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Conformity and Acsh’s Experiment

Conformity

Conformity – involves a change of behaviour or opinion in order to fit in with a group.

What is it?

  • When people “go along” with the majority/minority opinion or behaviour.
  • Conformity involves social influence

Why People Conform?

Compliance [ASCH] Conform to the group norm to avoid punishment.
Normative [ASCH] Peer pressure, Scared of rejection.
Informational [SHERIF] Looking at others for guidance, unsure of what to say.
Ingratiational Conforming to gain acceptance and to impress

Experimentation: ASCH (1951)

Aim:

To see if participants would yield (conform) to majority social influence and give incorrect answers in a situation where the correct answers were always obvious.

Procedure:

  1. Seven male, student participants looked at two cards: the test card showed one vertical line; the other card showed three vertical lines of different length.
  2. The participants’ task was to call out, in turn, which of the three lines was the same length as the test line.  The correct answer was always obvious.
  3. All participants, except one, were accomplices of the experimenter. The genuine participant called out his answer last but one.
  4. Accomplices gave unanimous wrong answers on 12 of the 18 trials. These 12 trials were called the critical trials.
  5. In total, Asch used 50 male college students as naïve, genuine participants in this first study.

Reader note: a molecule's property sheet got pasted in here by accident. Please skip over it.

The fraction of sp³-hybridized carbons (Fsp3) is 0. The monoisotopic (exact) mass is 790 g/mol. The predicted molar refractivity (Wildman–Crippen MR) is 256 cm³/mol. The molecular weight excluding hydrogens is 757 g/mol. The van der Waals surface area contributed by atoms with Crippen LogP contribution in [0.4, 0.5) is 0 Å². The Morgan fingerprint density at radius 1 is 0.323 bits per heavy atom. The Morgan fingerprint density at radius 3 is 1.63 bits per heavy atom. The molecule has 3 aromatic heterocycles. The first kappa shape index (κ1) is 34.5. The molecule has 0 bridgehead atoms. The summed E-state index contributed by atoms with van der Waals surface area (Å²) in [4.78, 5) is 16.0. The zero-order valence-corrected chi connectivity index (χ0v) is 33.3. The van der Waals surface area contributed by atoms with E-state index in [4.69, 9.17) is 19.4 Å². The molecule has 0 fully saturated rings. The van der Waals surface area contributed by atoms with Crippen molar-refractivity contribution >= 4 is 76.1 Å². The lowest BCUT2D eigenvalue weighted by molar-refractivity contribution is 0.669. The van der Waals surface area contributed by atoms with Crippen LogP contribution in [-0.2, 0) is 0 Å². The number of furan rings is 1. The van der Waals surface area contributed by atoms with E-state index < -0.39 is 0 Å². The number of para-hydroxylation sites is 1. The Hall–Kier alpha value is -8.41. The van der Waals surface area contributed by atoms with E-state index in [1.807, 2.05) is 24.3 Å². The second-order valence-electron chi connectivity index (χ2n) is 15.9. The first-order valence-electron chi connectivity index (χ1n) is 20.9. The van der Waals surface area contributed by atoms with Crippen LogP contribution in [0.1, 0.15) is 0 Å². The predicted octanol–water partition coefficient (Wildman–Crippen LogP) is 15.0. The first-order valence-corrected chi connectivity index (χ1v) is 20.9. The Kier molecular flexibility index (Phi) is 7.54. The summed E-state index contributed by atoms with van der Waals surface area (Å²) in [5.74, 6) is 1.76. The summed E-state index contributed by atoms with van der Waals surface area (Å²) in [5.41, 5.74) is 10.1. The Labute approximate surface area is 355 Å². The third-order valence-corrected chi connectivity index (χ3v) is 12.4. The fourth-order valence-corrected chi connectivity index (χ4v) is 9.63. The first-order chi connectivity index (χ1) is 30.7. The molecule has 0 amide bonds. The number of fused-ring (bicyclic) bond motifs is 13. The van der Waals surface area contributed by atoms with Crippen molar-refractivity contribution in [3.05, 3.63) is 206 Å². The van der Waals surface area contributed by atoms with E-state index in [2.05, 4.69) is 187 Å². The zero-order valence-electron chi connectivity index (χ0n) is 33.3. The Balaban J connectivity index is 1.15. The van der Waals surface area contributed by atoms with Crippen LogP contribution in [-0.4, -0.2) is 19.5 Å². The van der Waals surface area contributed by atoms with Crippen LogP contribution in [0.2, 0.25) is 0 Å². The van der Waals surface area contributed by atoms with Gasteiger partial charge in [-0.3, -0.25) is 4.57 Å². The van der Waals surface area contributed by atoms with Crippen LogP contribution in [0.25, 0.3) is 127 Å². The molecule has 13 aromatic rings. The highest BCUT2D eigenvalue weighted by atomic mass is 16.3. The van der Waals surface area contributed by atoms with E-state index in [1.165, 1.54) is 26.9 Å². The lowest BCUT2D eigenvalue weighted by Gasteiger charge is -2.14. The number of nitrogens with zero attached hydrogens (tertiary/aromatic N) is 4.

Results

  • Participants conformed to the unanimous incorrect answer on 32% of the critical trials.
  • 74% of participants conformed at least  once
  • 26& of participants never conformed. Some of these “independent” participants were confident in their judgements. More often, however, they experienced tension and doubt but managed to resist the pressure exerted by the unanimous majority
  • During post-experimental debriefing, some conforming participants claimed to have actually seen the line identified by the majority as the correct answer. Others yielded because they could not bear to be in a minority of one and risk being ridiculed or excluded by the group.  Most participants, who had conformed, however, experienced a distortion of judgement: they thought that their perception of the lines must be inaccurate and for that reason they yielded to the majority view.

Conclusions

  1. Even in unambiguous situations, there may be strong group pressure to conform, especially if the group is a unanimous majority
  2. However, after interviewing his participants, Asch concluded that people go along with the views of others for different reasons.  Some people experience normative social influence and feel compelled to accept the mistaken majority’s norms or standards of behaviour to avoid being rejected. Others experience informational pressures and doubt their own judgements – “Surely they can’t all be wrong!”

Criticisms:

  • All the participants were male college students and so a very limited sample
  • The time and place when the research was carried out might have affected the findings. In the 1950s the USA was very conservative, involved in an anticommunist witchhunt against anyone who was thought to hold left-wing views and its educational institutions were more hierarchical than they are today
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